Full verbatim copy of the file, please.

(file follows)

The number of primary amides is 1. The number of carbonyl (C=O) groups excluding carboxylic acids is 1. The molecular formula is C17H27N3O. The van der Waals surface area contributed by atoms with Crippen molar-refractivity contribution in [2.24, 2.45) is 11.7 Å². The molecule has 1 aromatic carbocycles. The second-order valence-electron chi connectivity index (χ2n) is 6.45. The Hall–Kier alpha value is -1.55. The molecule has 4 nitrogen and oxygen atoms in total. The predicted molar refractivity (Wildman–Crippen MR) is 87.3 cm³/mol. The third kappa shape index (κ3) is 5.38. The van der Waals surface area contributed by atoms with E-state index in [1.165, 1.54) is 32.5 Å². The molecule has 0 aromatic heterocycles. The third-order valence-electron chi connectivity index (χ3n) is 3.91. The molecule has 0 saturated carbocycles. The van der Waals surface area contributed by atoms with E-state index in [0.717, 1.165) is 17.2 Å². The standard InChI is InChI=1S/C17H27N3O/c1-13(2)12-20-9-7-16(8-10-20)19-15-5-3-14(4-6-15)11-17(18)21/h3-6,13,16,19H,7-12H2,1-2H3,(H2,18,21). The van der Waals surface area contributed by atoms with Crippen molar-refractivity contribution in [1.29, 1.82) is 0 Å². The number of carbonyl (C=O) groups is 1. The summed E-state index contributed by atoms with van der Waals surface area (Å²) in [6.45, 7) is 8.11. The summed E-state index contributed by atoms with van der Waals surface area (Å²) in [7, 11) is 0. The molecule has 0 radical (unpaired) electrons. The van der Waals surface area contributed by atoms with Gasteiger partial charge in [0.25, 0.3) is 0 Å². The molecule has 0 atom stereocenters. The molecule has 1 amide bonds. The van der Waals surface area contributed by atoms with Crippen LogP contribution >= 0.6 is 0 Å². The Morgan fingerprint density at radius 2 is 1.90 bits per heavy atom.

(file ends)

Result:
The number of primary amides is 1. The number of carbonyl (C=O) groups excluding carboxylic acids is 1. The molecular formula is C17H27N3O. The van der Waals surface area contributed by atoms with Crippen molar-refractivity contribution in [2.24, 2.45) is 11.7 Å². The molecule has 1 aromatic carbocycles. The second-order valence-electron chi connectivity index (χ2n) is 6.45. The Hall–Kier alpha value is -1.55. The molecule has 4 nitrogen and oxygen atoms in total. The predicted molar refractivity (Wildman–Crippen MR) is 87.3 cm³/mol. The third kappa shape index (κ3) is 5.38. The van der Waals surface area contributed by atoms with E-state index in [1.165, 1.54) is 32.5 Å². The molecule has 0 aromatic heterocycles. The third-order valence-electron chi connectivity index (χ3n) is 3.91. The molecule has 0 saturated carbocycles. The van der Waals surface area contributed by atoms with E-state index in [0.717, 1.165) is 17.2 Å². The standard InChI is InChI=1S/C17H27N3O/c1-13(2)12-20-9-7-16(8-10-20)19-15-5-3-14(4-6-15)11-17(18)21/h3-6,13,16,19H,7-12H2,1-2H3,(H2,18,21). The van der Waals surface area contributed by atoms with Crippen molar-refractivity contribution in [1.29, 1.82) is 0 Å². The number of carbonyl (C=O) groups is 1. The summed E-state index contributed by atoms with van der Waals surface area (Å²) in [6.45, 7) is 8.11. The summed E-state index contributed by atoms with van der Waals surface area (Å²) in [7, 11) is 0. The molecule has 0 radical (unpaired) electrons. The van der Waals surface area contributed by atoms with Gasteiger partial charge in [0.25, 0.3) is 0 Å². The molecule has 0 atom stereocenters. The molecule has 1 amide bonds. The van der Waals surface area contributed by atoms with Crippen LogP contribution >= 0.6 is 0 Å². The Morgan fingerprint density at radius 2 is 1.90 bits per heavy atom.